RHYL.|1888-02-18|Rhyl Record and Advertiser - Welsh Newspapers Online
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SERIOUS CHARGE AGAINST A RHYL…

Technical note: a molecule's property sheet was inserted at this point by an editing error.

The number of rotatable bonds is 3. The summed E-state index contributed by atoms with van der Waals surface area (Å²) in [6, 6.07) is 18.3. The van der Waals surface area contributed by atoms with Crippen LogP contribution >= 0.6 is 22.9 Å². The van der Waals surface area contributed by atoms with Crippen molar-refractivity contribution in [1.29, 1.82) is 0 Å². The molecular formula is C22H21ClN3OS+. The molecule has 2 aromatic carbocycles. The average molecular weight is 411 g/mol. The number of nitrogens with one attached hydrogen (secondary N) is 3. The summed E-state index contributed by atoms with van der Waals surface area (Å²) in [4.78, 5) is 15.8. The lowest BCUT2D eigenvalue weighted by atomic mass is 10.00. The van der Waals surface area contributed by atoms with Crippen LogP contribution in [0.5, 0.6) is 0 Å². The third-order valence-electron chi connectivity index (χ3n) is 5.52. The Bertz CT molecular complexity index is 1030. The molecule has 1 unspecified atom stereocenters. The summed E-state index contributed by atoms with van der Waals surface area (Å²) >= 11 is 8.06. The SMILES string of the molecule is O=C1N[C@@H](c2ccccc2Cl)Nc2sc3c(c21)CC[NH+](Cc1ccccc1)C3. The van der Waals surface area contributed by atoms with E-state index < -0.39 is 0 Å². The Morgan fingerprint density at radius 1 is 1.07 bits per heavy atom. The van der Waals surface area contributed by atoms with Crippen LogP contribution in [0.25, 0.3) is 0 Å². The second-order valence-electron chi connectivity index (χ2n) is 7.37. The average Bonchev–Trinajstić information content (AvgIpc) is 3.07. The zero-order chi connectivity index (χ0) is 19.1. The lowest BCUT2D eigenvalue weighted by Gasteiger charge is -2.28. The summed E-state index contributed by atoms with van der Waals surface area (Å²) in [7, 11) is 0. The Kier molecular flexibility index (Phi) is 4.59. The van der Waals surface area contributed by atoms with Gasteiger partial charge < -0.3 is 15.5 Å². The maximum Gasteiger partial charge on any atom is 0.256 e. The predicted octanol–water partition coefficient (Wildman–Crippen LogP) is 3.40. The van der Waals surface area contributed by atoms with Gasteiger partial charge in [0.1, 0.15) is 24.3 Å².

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RHYL. THE BOUNDARIES QUESTION. —A com- munication received from Mr Joseph Lloyd. St. Asaph, relative to this question, will be published in our next issue. "AN EVENING WITH THE POETS.Such was the title of a lecture given ou Wednesday evening at the English Wesleyan Schoolroom. Brighton-road, by G. S. Hazlehurst, Esq., J.P. —this being the sixth of a course ot free lee tures given at the same place during the pre- sent winter. The Rev. Thos. Rippon (pastor) occupied the chair, and there was a fair audi- ence. The proceedings having been opened with singing and prayer, the chairman, after a few preliminary remarks of a Dersonal nature, remarked that the lecture about to be given that evening was the sixth of a course which had been given during the winter, and all of which had been very well attended, and inter esting and profitable. The lecturer that even- ing they all knew was a gentleman who was always willing and ready to assist in every good work (hear, hear), and if he (the chairman) knew any gentleman who was more qualified than another to give them a faithful and ef- fective exposition of the works of their poets that gentleman was his friend Mr Hazlehurst (hear, hear), They had all, more or less—es- pecially in Wales—been brought under the spell and the magic power of poetry. Some- body had said—and he was well iustified in saying it—that he cared not who made the laws of a country, if only he had to make its ballads." There was, no doubt, a great deal of truth in that. The question whether the ancient poets were better than the poets of to- day—whether the poetry of uncivilized times was better .than the poetry of these civilized times-was a very disputed point. But speak- ing for himself, he could testify that a very wise piece of counsel which was given him at the time he was preparing for the ministry, was, If you wish to have that which will create originality of thought read Bacon's Es- says, Shakespeare, Wordsworth, and Tenny son's In Memoriam.' He had found out the wisdom of that advice. To read the works of the masters acted as an inspiration to the mind. Mr Gladstone was no doubt greatly influenced by his Homeric studies and Mr Bright had admitted that in the preparation of his great speeches he had received much help from Mil- ton. And though those who were present that evening may not figure so prominently as Glad stone or Bright, he hoped that what they would listen to that evening would help them to go away better men and women, and having beeninfluenced in some measure to lead nobler lives (hear, hear). He then called upon Mr Hazlehurst. -Mr Hazlehurst then proceeded to read selections-properly speak- ing he did not deliver a "lecture"—from the works of several of the poets. These included the following Virginia ( Macaulay); Faithless Nelly Gray (Tom Hood); a scene (the last) from Dante's Inferno a selection from Tasso s Jerusalem delivered a selec- tion from Schiller's "Robbers"; Ingoldsby s Jackdaw and the ring the "Battle of Ivry" (Macaulay) and Misadventures at Margate." All the selections were given by Mr Hazlehurst with great elocutionary power-a masterly control of voice, gesture, and expression and he was loudly applauded.- At intervals Miss Maggie Amos gave a beautiful rendering of a favourite song, and Miss Wilkinson played sel- ections on the pianoiorte. -After a hearty ex- pression of thanks to Mr Hazlehurst for his services, a very pleasant evening was brought to a close with the singing of the doxology, and the pronouncing of the benediction. SALE OF PROPERTY.—The house property offered by sale last week by Messrs Dew & Son, and consisting of No. 5 and 6, West Parade, and Devonia,' East Parade, which was withdrawn from public competition, has since been dis. posed of by W. R. Williams, Esq., solicitor for the vendor, to the Rev Lewis Ellis, C.M. min- ister, Rhuddlan, for £ 2,900. LONDON AND PROVINCIAL BANK. This Bank, established in 1865, to supply a great want in rising populous suburbs of London and the provinces, has made special progress, and may as properly be called The Welsh Bank." It has already established 22 branches and sub- branches in Wales, 25 suburban (London) banks, and 40 banks in England outside Lon- don), making a grand total of 87 banks Be- yond doubt the care and energy displayed by the directors during the 22 years the bank has been in operation is best gauged by public 0 opinion, which may be ascertained by the price of the shares (Sio each), on which only S5 has been paid up, are now quoted at L14 per share, and bear a dividend this year of 12t per cent. This is not surprising, as a reference to the bal- ance sheet last week shews that more than one half the deposits of the bank and the reserve fund is invested in first class securities. This is quite apart to actual cash in hand, freehold and leasehold property of the bank premises, &c. So far there are only two branches in this immediate district which have already received such support from depositors and customers that is most encouraging. That at Rhyl, es- tablished 10 years ago, supplied a great want in this rising town, which has doubled its popula tion during the past 20 years. For the past seven years Mr Chambers has been the manager at Rhyl, and Mr Ll. Evans at Ruthin. TESTIMONIAL TO MR. OWEN EDW ARDS.- -On Thursday evening, last week, the adult Bible Class met at the Christ Church Lecture Hall to bid farewell to Mr Owen Enwards. The teacher, Mr P. Mostyn Williams, presided. In a brief speech he explained that the object of the meeting was to present to their old friend and fellow-member a slight recognition of his long, varied and valuable services in connection with that place of worship- He had a purse to present, with something valuable in it, and an address which contained expressions of appre- ciation, of gratitude, and of good wishes. Be- fore making the presentation he called upon several of the older and youger members to de liver addresses, which they did in eloquent and feeling terms. Mr Edwards spoke most feel ingly of the tangible proof of friendsdip and goodwill which the testimonial conveyed to him. The address will speak for itself:— To MR. OWEN EDWARDS. Dear Sir and Brother,—On behalf of the Adult Bible Class of the English Congregational Church, at Water-street, Rhyl, we beg to offer you our best wishes on your departure from us to enter upon a new career at Newton-le-Willows. Your connection with this class has, at all times, been to us helpful and, we trust, mutually pleasant and beneficial. As a teacher, secretary, and superintendent of the Sunday School, your earnest efforts have been greatly appreciated. Several young men who are now with us, and others who have left us for other parts of the world, have repeatedly acknowledged their indebtedness to you for leading their youthful minds to a saving knowledge of the truth, and to a decision for Christ. Your devoted and 6ucceesful ser- vices as organist, and choir-master of this church, will be long remembered. The assistance, so readily and cheerfully given by you, to every good object in the town, was fully recognised at the recent farewell concert given to you at the Town Hall. We part with you amid expressions of regret on all sides, and we hope and pray that the change will be to you an increase of happi- ness, whilst to others it may prove an increase of usefulness in a oo ngenial sphere of labour. That to you, and your wife, and youthful family, as well as to your venerable mother. the Give- of all goodness may grant every good and perfect gift, is our united prayer.—Signed by the Teacher and Setretary of the Class, Superintendent of the Sunday School, Deacons and others, all members of the Bible Class. Rhyl. 9th February, 1888. GOOD TEMPLARY.—On Tuesday last at the weekly session of the Clwydian Lodge the officers for the present term were duly installed by the W-L D. ibro. Nuttall). Several mem bers applied for the second degree, and it was resolved to hold a degree meeting next Tuesday after the close of the usual session. Three new members were added to the lodge roll—one by initiation, another by card, and the third by restoration. Brother Wright, 66, Vale Road is thp. W. Secretary for this term, and Bro. C. W. Berrie the W.C T. Y.M.C.A. BIBLE CLASS -Last Sunday, the Rev W. Evans Foote delivered an address to the members of this class upon the Life of Joseph, and it is only to be regretted that there was not a larger attendance of young men on the occasion to which we refer. As will be seen from the syllabus below, the address was a valuable one, and proved interesting and in- structive. SyJlabus Joseph the sixth type of Christ; in what particular the preceding types tht dreamer the tale-bearer spo led child sold; in prison sufferings as related in the 105th Psalm interpreter enthroned His sterling character as a Servant; a son Brother; a Policeman a aint. On Sunday the Rev V Jones presides at 3-30, and the sub- ject will be The parable of the Tares." LIBERAL WORKING MEN'S CLUB —The works in connection with the new Liberal Working Men's Club Rooms are being pushed forward with commendable speed, and, unless the wea- ther interferes, there is every probability of the premises being finished within the specified time. The next important work after that will be the furnishing of the rooms and we are pleased to find that this matter is being taken up with spirit. Two of the most faithful mem- bers of the Club-Mr Charles and Mr Llewelyn I?n6oS u +aVe ix,aDJsomely offered to contribute £ 5 each towards the furnishing fund, on condi- tion that £ 100 will be raised. There is every prospect of this being done but the members must continue to do all they can in the way of subscribing themselves, and soliciting subscrip- tions from others. A prominent Liberal in tbe ounty has promised £ 10, and if only four or or five others could be induced to follo w his worthy example the £ 100 would soon bem hand Let all Liberals put their shoulder to the wheel," and what appears to be a difficult task in these depressed times will be accomplished. MR P. MOSTYN WILLIAMS AT THE BAXGÔR REFORM CLUB.-At a meeting of the members of the Bangor Reform Club the other evening, Mr Pedr Mostyn Williams, of Rhyl, gave an in- teresting history of "The Tithe War in Wales," being the able and comprehensive paper which he read at the Conference of the South Wales Liberal Federation, recently held at Cardiff. Mr Williams s remarks were greatly appreciated and loudly applauded. The president of the club (Mr J. Evan Roberts) occupied the chair. A vote of thanks to Mr Williams moved by the chairman, and seconded by Mr R Conwav Wil- hams. was enthusiastically carried. On the motion of Mr John Price, seconded by Mr W. Huw Rowland the following resolution was unanimously agreed to :—"That we rejoice that the farmers of different parts of Wales have made so firm and determined a stand against the unfair and harsh exaction of tithes in support of an alien church,and trust they will continue in their opposition until the tithes are devoted to unsectarian and national purposes On Thursday, the 16th inst., a meeting of the young men connected with the English Baptist Chapel, Sussex Street, was held in the Vestry, for the purpose of forming a Mutual Improvement Society." The Rev. W. Evans Foote was elected president, and other officers were appointed The session will be opened with a public lecture on the first of March next. A LADIES' CONCERT. A concert without ladies taking any prominent part in it. either as vocalists or instrumentalists, would most assuredly be a novelty in Rhyl but a concert, arranged entirely by ladies, and in which ladies only will take an active part—even to the occupying of the chair will be a greater novelty still. Such, however, will be held in ¡ the English Wesleyan Schoolroom, on Thurs- day evening next. We are requested to make known, nevertheless, that gentlemen will be admitted into the auditorium, on payment of the nominal charge of 6d. for first seats, and 3d. for the second. ST DAVID s DAY.-The first of March will soon be with us again, and with it comes the annual dinner at the Royal Hotel. We hope a large number of patriotic Welshmen—born and naturalized—will assemble this year to do honour to the memory of the patron saint. The chair will be occupied by Mr T Morgan Owen, H.M.I.S and the vice-chair by Com- missioner P. Mostyn Williams—both thorough Welshmen. ENGLISH PRESBYTERIAN ANNUAL TEA MEETING AND CONCERT -We announced in our issue of last week that this annual festival was to be held on the second day of March, and that the services of Miss Mary Owen' London (of the Chrystal Palace and Albert Hall Concerts), had been engaged. We have again to inform the public that Mr Humphrey Lloyd (tenor), of the Liverpool Cymric Vocal Union, Mr J. W. Jones, Liverpool. &c., have been secured for this concert, so that a rare treat is promised to lovers of good music. Several other friends well known to Rhyl audiences have kiudly consented to take part. Dr. Moore's Hair Restorer is acknowledged 17 to be the best preparation known for restoring hair that is turning grey and falling off One of the chief merits of this preparation is, that it is absolutely free from any disagreeable smell a great advantage which Dr. Moore's Restorer possesses over all other similar pre- parations. Sold in bottles at 4s. each by Hatwood the Hair-dresser, in Queen Street. PLEASANT EVENINGS "—The ninth of the current series of Pleasant Evenings was held in Christ Church Lecture Hall, on Mon- day, when there was a large attendance. The chair was occupied by Arthur Binns, Esq., who opened the proceedings with a neat speech. The following is a copy of the programme pro- ceeded with :—Opening hymn, The Audience bnf address by the Chairman song, Mary Lee," Miss Jennie Owen, Holywell song, "Jack's Yarn," .Mr T. J Jones Shakesperian reading, Wolsey and Cromwell, Mr P M Williams cornet solo, Mr J. D. Asher song, L Heaven and Earth." Miss Jennie Owen song, Somebody," Miss Jennie Owen cornet solo. "Auld Robin Grey,' Mr J. D. Asher; song, Ora Pro Nobis.' Air T J. Jones reci- tation, Miss Ada Evans euphoneum and cornet duet, Peace to thy Spirit,' Messrs R. T. Williams and J. D Asher; song, "The Song for Me" (by request), Miss Jennie Owen The National Anthem. The Rev. D Burford Hooke delivered his customary address, the subject this time being "Peeps in my Album," which was fully in keeping with his previous ones. All the performers acquitted themselves with marked ability, and the entertainment was throughout a most enjoyable one. A hearty vote of thanks to the Chairman and performers brought the proceedings to a close. VALE OF CLWYD PLOUGHING MATCH — This match announced to be held at Denbigh, on the 17th inst., was postponed on account of the frost. It will take place next Friday the 24th. • un advertisement in another column it will be seen that an important sale of Furniture at the Vicarage. Old Colwyn, by Messrs Clough & Co., has for the present been postponed. BANKRUPTCY -Crisp, G. W. H, Linden House, 66A, High-street, formerly Paradise- street, Rhyl, milliner and draper. Receiving Order, Feb. 7. THE Vicar -of Mostyn and Mr Burford Hooke of Rhyl are having a newspaper war in the Liverpool Mercury as to the poverty of the people of Mostyn. WESLEYAN HOME MISSIONS. The annual aermons in connection with the Hume Mission Society were preached in the English Wes leyan Chapel, on Sunday last-in the morn ing by the Rev. Thomas Rippon, and in the evening by the Rev W Foster B.A., of Manchester (formerly of Rhyl). The congre- gations were large, and the collections good THE REV. W. PEDR WILLIAMS. Weare I informed that the membership at the Bristol Tabernacle is 408, of whom 215 have* been received during the three years pastorate of the Rev. W. Pedr Williams. Mr WTilliams is a nephew of Mr P. Mostyn Williams, of this town THE VICAR OF NEWMARKET preached in Trinity Church on Thursday evening to a numerous congregation. During Lent the services will be chiefly conducted by clergymen from a distance. J ™TjEATi TO A SUNDAY SCHOOL CLASS. — On Wednesday evening Mr Daniel Evans, draper entertained the members of his Sunday School class at his residence. The evening was pleasantly and profitably spent. OCTOBER BREWED MLES.-J. H. Ellis begs to announce that he has received a consign- ment of Bass and Co's October Brewed Ales which can be obtained in 9 and 18 gallon casks, at brewery prices. Also the Anglo- Bavarian celebrated Amber Ale," as supplied to the Carlton and other leading London clubs. L his ale is brewed expressly for family use and is stronorly recommended for its purity and tonic qualities Full price lists of all wines spirits mineral waters, foreign cigars, &c on application to John H. Ellis, Wine and Spirit Merchant 12, Water Street, Rhyl.